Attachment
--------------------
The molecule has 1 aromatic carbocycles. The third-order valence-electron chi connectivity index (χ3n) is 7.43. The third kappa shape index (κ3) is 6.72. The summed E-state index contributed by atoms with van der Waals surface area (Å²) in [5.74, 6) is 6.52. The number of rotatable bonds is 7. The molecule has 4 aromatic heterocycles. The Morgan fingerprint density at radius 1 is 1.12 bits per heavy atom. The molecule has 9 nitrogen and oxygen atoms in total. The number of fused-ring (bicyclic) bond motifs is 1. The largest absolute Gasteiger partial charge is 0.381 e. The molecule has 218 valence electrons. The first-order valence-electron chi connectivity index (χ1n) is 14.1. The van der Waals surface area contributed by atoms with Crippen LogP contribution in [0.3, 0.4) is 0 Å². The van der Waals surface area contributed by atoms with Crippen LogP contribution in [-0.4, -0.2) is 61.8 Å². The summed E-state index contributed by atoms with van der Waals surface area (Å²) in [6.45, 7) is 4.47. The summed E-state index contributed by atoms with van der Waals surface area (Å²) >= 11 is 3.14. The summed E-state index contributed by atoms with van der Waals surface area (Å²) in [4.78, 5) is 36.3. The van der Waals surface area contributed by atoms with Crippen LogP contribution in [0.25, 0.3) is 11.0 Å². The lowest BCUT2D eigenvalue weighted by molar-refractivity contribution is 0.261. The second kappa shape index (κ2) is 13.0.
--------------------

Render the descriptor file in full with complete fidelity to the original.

The molecule has 1 aromatic carbocycles. The third-order valence-electron chi connectivity index (χ3n) is 7.43. The third kappa shape index (κ3) is 6.72. The summed E-state index contributed by atoms with van der Waals surface area (Å²) in [5.74, 6) is 6.52. The number of rotatable bonds is 7. The molecule has 4 aromatic heterocycles. The Morgan fingerprint density at radius 1 is 1.12 bits per heavy atom. The molecule has 9 nitrogen and oxygen atoms in total. The number of fused-ring (bicyclic) bond motifs is 1. The largest absolute Gasteiger partial charge is 0.381 e. The molecule has 218 valence electrons. The first-order valence-electron chi connectivity index (χ1n) is 14.1. The van der Waals surface area contributed by atoms with Crippen LogP contribution in [0.3, 0.4) is 0 Å². The van der Waals surface area contributed by atoms with Crippen LogP contribution in [-0.4, -0.2) is 61.8 Å². The summed E-state index contributed by atoms with van der Waals surface area (Å²) in [6.45, 7) is 4.47. The summed E-state index contributed by atoms with van der Waals surface area (Å²) >= 11 is 3.14. The summed E-state index contributed by atoms with van der Waals surface area (Å²) in [4.78, 5) is 36.3. The van der Waals surface area contributed by atoms with Crippen LogP contribution in [0.25, 0.3) is 11.0 Å². The lowest BCUT2D eigenvalue weighted by molar-refractivity contribution is 0.261. The second kappa shape index (κ2) is 13.0.